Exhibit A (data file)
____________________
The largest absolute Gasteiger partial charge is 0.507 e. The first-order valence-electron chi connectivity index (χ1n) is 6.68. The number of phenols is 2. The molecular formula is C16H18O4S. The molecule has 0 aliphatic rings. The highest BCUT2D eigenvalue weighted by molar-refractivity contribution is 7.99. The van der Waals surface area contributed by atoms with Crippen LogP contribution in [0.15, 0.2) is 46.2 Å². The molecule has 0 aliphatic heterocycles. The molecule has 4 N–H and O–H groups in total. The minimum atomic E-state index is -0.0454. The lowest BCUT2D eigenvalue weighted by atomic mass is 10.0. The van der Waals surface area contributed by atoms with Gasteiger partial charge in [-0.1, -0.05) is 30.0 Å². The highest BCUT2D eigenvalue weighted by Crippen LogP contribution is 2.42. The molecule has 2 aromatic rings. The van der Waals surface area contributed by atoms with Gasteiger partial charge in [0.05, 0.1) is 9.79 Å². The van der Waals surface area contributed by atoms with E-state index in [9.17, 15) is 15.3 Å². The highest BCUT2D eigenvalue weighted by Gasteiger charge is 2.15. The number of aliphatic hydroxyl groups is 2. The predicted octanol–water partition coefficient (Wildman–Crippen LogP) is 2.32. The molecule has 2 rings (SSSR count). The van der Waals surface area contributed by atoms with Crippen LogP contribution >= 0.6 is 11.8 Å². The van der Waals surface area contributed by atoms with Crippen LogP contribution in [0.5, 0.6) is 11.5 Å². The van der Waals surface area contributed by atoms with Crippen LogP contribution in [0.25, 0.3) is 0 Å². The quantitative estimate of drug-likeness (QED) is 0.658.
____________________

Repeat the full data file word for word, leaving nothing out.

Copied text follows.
The largest absolute Gasteiger partial charge is 0.507 e. The first-order valence-electron chi connectivity index (χ1n) is 6.68. The number of phenols is 2. The molecular formula is C16H18O4S. The molecule has 0 aliphatic rings. The highest BCUT2D eigenvalue weighted by molar-refractivity contribution is 7.99. The van der Waals surface area contributed by atoms with Crippen LogP contribution in [0.15, 0.2) is 46.2 Å². The molecule has 0 aliphatic heterocycles. The molecule has 4 N–H and O–H groups in total. The minimum atomic E-state index is -0.0454. The lowest BCUT2D eigenvalue weighted by atomic mass is 10.0. The van der Waals surface area contributed by atoms with Gasteiger partial charge in [-0.1, -0.05) is 30.0 Å². The highest BCUT2D eigenvalue weighted by Crippen LogP contribution is 2.42. The molecule has 2 aromatic rings. The van der Waals surface area contributed by atoms with Gasteiger partial charge in [0.05, 0.1) is 9.79 Å². The van der Waals surface area contributed by atoms with E-state index in [9.17, 15) is 15.3 Å². The highest BCUT2D eigenvalue weighted by Gasteiger charge is 2.15. The number of aliphatic hydroxyl groups is 2. The predicted octanol–water partition coefficient (Wildman–Crippen LogP) is 2.32. The molecule has 2 rings (SSSR count). The van der Waals surface area contributed by atoms with Crippen LogP contribution >= 0.6 is 11.8 Å². The van der Waals surface area contributed by atoms with Crippen LogP contribution in [0.5, 0.6) is 11.5 Å². The van der Waals surface area contributed by atoms with Crippen LogP contribution in [0.25, 0.3) is 0 Å². The quantitative estimate of drug-likeness (QED) is 0.658.